Lighting the way to porous electronics and sensors
Many common household items and devices have a coating that improves performance. For example, the thin Teflon coating on cookware helps prevent food from sticking to the surface. However, it's difficult to prepare—at room temperature—the strongly adhering, high-performance ceramic coatings that are commonly used in many applications, such as electronics. Now, researchers from Japan have solved this problem.
In a study published in ACS Applied Electronic Materials, researchers from Osaka University have shown how to coat glass and plastic—and presumably many other surfaces—with a thin, porous ceramic. The fabrication process is straightforward, the materials are cheap, and the ceramic's gas sensing performance is considerably improved compared with current devices.
The researchers' ceramic coating, porous titanium dioxide, is an exciting material.
"Titanium dioxide is cheap and abundant, and has many applications such as in gas sensing," explains Tohru Sugahara, senior author. "Porous films have a high surface area to volume ratio, and can detect gas analytes at lower concentrations than corresponding nonporous films."
The researchers first used spin coating to deposit a thin film—approximately 1 micrometer thick—of porous titanium dioxide onto a glass or plastic surface, in only one step. They then tested two approaches to strongly adhere their films onto the surface: high-temperature sintering for the glass, and high-intensity light for the plastic. Both approaches retain the nanometer-scale pores and strongly adhere the ceramic film.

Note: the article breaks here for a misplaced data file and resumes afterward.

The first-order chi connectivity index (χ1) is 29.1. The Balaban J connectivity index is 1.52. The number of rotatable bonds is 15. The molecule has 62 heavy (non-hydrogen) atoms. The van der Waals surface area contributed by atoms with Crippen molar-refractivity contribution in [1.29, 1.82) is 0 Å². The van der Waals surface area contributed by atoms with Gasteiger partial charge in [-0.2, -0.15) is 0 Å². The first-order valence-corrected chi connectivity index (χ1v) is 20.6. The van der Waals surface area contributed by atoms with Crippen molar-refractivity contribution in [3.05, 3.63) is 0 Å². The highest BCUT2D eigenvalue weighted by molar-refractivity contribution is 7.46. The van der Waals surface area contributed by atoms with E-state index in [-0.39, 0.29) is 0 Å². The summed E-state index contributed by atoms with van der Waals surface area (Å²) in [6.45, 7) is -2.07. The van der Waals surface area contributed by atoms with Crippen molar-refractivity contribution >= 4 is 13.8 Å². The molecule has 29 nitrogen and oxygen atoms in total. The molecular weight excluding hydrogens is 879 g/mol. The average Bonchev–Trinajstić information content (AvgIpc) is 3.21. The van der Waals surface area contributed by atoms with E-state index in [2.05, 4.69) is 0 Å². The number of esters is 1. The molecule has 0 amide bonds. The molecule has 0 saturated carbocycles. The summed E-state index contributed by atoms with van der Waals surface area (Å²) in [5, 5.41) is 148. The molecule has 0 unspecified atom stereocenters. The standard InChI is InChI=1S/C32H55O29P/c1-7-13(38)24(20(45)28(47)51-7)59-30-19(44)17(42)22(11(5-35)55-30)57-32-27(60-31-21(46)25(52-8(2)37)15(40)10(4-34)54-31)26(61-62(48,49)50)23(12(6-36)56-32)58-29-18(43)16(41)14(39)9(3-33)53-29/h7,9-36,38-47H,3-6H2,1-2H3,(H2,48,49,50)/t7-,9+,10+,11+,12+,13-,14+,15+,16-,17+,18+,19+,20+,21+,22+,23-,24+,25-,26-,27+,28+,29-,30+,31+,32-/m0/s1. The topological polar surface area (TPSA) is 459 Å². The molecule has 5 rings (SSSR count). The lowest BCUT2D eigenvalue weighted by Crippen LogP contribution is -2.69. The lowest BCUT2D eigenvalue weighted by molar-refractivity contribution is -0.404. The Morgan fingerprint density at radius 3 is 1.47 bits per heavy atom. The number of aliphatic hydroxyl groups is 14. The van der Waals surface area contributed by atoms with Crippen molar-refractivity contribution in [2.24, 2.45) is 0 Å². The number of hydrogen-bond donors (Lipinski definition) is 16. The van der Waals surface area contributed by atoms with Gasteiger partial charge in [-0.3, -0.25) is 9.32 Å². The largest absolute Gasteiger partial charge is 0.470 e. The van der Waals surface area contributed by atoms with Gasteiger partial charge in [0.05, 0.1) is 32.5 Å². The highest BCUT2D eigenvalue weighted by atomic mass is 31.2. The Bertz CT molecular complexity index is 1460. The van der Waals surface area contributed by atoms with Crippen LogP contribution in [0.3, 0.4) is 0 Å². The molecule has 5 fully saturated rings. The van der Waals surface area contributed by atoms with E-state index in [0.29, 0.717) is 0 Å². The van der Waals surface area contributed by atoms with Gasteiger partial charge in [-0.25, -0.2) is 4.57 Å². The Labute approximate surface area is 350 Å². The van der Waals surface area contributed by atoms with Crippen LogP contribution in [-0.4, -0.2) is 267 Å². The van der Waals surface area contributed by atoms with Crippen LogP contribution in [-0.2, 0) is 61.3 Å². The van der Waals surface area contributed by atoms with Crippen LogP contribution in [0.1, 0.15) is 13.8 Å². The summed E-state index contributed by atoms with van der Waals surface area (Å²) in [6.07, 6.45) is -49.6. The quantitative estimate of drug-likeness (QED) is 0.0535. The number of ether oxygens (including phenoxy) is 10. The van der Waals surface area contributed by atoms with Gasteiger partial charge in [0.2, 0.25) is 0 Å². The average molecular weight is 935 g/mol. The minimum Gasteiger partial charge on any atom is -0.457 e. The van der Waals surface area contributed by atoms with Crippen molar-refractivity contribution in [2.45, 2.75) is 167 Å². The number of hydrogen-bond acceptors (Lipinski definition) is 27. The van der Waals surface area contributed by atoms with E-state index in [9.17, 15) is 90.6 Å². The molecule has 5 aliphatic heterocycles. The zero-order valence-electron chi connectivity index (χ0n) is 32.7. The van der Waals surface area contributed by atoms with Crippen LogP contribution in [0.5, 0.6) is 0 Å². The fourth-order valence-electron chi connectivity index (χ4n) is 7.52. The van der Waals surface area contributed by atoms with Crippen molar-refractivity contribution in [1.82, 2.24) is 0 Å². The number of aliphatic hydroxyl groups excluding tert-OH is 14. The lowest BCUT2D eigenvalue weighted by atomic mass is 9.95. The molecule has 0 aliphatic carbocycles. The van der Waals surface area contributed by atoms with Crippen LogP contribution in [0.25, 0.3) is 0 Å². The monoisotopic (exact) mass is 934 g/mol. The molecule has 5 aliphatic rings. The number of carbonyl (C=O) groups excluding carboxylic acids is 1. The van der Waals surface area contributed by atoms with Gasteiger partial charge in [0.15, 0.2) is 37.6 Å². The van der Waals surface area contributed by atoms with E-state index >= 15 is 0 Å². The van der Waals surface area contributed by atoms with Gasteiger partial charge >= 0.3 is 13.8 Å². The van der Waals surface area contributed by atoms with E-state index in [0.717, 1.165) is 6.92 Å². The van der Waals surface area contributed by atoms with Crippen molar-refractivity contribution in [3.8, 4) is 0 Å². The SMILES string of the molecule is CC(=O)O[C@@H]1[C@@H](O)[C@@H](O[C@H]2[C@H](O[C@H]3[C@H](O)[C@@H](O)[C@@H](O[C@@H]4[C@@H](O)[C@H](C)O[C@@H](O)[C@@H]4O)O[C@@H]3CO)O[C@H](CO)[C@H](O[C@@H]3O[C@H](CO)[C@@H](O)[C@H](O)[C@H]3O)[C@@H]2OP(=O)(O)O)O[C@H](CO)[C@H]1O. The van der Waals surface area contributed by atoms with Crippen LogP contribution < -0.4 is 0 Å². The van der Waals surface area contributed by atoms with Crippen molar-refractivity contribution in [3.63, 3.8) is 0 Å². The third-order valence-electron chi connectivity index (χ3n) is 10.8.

The thin ceramic films prepared by high-temperature sintering performed remarkably compared with nonporous titanium-based gas sensors. "For example, gas detection is fast," says Sugahara. "The response time—the time required for the sensor to attain an optimum response—is approximately 1 second, whereas other sensors require a few minutes."
The researchers envision many applications of their porous ceramic coatings. For example, viruses can be entrapped in the pores. Once caught, the viruses can be destroyed by irradiating the films with UV or visible light, without damaging the films. Another application is whitening agents; the porous films diffuse a great deal of UV and visible light. Many useful applications are possible with the researchers' economical, straightforward approach to strongly adherent ceramic coatings.